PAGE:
- “Thou shalt not take the name of the Lord thy God in vain; for the Lord will not hold him guiltless.” Well, it’s not very nice to take the Lord’s name in vain, I guess, if one is religious. But I don’t recall seeing it in the Constitution.
- “Remember the Sabbath Day, and keep it holy.” Again, a religious issue. Just don’t think it’s illegal not to keep the Sabbath.
- “Six days shalt thou labor, and do all thy work.” God certainly had a plan, but … eh — are those who don’t work six days liable to be jailed or fined?
- “But the seventh day is the Sabbath of the Lord thy God: in it thou shalt not do any work, thou, nor thy son, nor thy daughter, thy manservant, not thy maidservant, nor thy cattle, not thy stranger that is within thy gates.” God is quite specific here. And if I had a man or maidservant I sure wouldn’t let them labor. Still and all, lots of people have to work on Sunday. I haven’t seen them carted off yet.
- “Honour thy father and thy mother.” An admirable goal, not always easily achieved. But we should try. Sigh! Still I have ask: This commandment affects U.S. law how?
- “Thou shalt not kill.” Open to interpretation for sure. After all, if “kill” was the operative word, what would, say, Rick Perry do for a living? Sometimes this one is changed to “Thou shalt not murder.” And of course we shouldn’t. But I think murder has been a crime for centuries.
- “Thou shalt not commit adultery.” Adultery was once a crime, but it ain’t anymore. Too many people did it. Mostly Elizabeth Taylor.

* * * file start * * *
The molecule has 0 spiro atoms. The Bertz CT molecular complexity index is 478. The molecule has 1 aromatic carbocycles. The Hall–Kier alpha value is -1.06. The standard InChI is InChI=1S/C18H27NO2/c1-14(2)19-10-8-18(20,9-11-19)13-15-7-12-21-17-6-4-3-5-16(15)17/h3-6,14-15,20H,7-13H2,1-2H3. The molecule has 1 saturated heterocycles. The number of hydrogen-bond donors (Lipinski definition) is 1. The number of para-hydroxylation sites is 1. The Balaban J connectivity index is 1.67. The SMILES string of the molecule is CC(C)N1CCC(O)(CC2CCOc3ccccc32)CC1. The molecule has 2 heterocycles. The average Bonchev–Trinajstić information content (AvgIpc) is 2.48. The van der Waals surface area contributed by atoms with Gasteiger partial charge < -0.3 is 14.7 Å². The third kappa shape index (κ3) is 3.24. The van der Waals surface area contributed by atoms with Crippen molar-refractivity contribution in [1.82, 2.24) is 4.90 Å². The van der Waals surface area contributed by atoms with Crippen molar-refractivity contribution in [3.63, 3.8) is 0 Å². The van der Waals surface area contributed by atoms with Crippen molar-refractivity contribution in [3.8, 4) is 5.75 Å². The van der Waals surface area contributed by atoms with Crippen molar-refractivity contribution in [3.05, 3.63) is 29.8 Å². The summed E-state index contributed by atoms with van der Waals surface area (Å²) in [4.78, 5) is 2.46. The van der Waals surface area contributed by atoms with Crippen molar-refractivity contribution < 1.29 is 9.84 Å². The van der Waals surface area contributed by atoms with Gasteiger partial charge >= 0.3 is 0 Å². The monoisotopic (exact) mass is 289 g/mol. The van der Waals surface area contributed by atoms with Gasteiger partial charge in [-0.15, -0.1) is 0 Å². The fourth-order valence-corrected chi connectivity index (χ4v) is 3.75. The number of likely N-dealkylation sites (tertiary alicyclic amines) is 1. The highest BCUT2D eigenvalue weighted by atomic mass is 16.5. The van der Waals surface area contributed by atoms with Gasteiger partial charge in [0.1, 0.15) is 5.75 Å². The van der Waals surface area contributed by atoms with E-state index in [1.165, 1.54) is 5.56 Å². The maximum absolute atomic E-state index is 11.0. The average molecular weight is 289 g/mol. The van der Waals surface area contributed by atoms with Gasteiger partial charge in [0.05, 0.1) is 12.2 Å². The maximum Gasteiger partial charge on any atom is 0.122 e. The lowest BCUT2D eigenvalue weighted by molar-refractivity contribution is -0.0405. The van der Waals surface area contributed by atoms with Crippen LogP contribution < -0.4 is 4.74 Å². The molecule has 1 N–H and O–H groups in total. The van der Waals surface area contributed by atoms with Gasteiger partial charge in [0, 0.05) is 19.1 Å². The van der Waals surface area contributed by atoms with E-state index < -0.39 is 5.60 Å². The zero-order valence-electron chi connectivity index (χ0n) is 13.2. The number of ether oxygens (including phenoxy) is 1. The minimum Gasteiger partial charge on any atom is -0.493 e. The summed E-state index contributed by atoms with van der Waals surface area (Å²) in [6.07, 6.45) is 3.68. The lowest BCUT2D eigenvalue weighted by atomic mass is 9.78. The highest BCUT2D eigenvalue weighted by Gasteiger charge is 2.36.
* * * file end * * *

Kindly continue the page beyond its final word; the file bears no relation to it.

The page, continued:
- “Thou shalt not steal.” That’s right. But as with murder, thievery has been punishable as a crime for ages — they used to cut people’s hands off in the good old days, in Europe. I don’t think the U.S. legal system has much of a claim on that one.
- “Thou shalt not bear false witness against thy neighbor.” Essentially, don’t lie. Good to know we made truth-telling so very, very vital in our government process. Because the government always tells us the truth, right?
- “Thou shalt not covet thy neighbor’s house … not thy neighbor’s wife, nor his manservant, not his maidservant, nor his ox, nor his ass, nor anything that is thy neighbor’s.” Covet. Well, that means a kind of jealousy. “I want what he has.” And of course we shouldn’t covet. We should go out and get what we want for ourselves with our own wits and hard work. But, ahhhhh … where do the laws in the U.S. Constitution deal with being envious, jealous, coveting? That’s kind of an in-the-mind thing.
Well, what do have here? I respect everybody’s religious or spiritual beliefs. Or lack thereof. But the Ten Commandments (or the Sixteen Statements of a Very Chatty Deity) have nothing to do with American law. It’s just terrif if people want to abide by these commandments — although good luck on the killing if you support the army, and better luck on coveting thy neighbor’s ass. (We won’t even get into other Biblical strictures such as wearing clothes of different fabrics, or eating shellfish.)
But these commandments have nothing to do with the legal, democratic structure of the United States of America. They are religious homilies to be adhered to as such. Or not.
Separation of Church and State. Now that is an American tradition.